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Simulating Everything

My time in graduate school was spent developing algorithms for, and
running simulations of, at most a few hundred or thousand atoms or
molecules. During a 'big' calculation, I might have simulated something
a few hundred nanometers across. All the while I was working on
simulating the very small, others were working on simulating the very
big—the very very big—in fact, they were trying to simulate
everything—the Universe itself. Even though the two
systems—zeolites in my case, the Universe in the other—are
vastly different, they are both the same type of computer problem,
namely the N-body problem. In simulations of this type of problem, you set up a
large number of particles with a given initial condition, define how they
will interact with one another and with any background, and allow them
to evolve over time in a dynamic fashion. While this may seem
a simple setup, it can be extremely taxing for a computer, especially
when you want to simulate on the order of one billion or more particles. It's such a problem for current computers that there is work being done in the hope of creating custom computers that specialize in solving gravitational N-body problems.老域名出售

Using state of the art computers—2000 processors on a Cray
XT3—and algorithms,Tiziana Di Matteo, associate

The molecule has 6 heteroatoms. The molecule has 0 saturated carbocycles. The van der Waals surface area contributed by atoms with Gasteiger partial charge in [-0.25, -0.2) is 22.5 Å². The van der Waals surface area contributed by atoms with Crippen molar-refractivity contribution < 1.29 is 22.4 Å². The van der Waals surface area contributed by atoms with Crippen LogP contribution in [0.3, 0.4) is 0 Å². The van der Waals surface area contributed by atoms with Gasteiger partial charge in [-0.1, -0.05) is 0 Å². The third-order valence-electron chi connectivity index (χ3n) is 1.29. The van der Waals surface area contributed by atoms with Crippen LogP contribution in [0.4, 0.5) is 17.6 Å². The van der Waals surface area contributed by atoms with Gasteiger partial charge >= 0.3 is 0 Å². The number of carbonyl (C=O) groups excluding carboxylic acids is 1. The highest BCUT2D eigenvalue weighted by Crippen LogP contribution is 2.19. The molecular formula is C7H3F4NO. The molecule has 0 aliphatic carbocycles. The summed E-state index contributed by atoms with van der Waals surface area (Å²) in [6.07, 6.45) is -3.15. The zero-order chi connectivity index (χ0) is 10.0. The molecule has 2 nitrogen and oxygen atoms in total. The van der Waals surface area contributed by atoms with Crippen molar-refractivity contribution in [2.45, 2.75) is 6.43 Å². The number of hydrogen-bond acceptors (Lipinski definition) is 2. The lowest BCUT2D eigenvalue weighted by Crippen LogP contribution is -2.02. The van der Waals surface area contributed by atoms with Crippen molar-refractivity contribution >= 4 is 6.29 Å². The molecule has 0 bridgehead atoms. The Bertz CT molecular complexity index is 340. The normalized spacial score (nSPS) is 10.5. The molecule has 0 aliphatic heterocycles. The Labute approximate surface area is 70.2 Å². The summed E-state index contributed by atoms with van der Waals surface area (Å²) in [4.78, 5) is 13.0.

professor of physics at Carnegie-Mellon University, along with fellow
researchers at the Harvard-Smithsonian Center for Astrophysics in
Cambridge, MA andthe Max Planck Institute for Astrophysics
in Germany simulated the formation of the universe. They did this based on data from initial
conditions derived from the first year results from the Wilkinson
Microwave Anisotropy Probe. While they are not the first to do this
feat—the Millennium
Simulation modeled the formation of the universe using over 1010
particles in 2005—they are the first to account for a key
ingredient in the formation of the universe: black holes. According to
paper co-author Volker Springel of the Max Plank Institute, who was
also the lead author on the Millennium simulation work, "Including black
holes in computer simulations is critical. The galaxies
we see today look the way they do because of black hole physics."

The results of the simulation, named the BHCosmo
run, are impressive, as they contain length scales that range form a single
galaxy to the astronomically large filaments of gasses and galaxies that run
throughout our universe. The image shows a snapshot of the universe at
a 'relatively' recent time, with a red-shift of 1.0; the circles are
black holes, and the colored sections illustrate the gas distribution
throughout the universe. A series of such images showing the evolution
of the gas filaments and the formation of the black holes—along
with some interesting movies—can be found at the BHCosmo

In addition to generating statistical data about the relation
of the black hole formation rate to the star formation rate, and a host of
other cosmological factors, the level of detail present allows the
researchers to follow the formation and evolution of a single black
hole. As stated in the conclusions of the paper, "Our cosmological
approach to black hole formation enables us to follow the fuel for
black hole activity from its ultimate source, the early intergalactic
medium, and so link the large scale structure and environments of black
holes directly withtheir growth." This unprecedented amount
of information will allow for many new lines of research to be carried
out, and hopefully provide answers to some of the outstanding questions
in cosmology today. The work is submitted for publication in an
upcoming edition ofThe Astrophysical Journal,
a preprint of the article can be read for free from arXiv.


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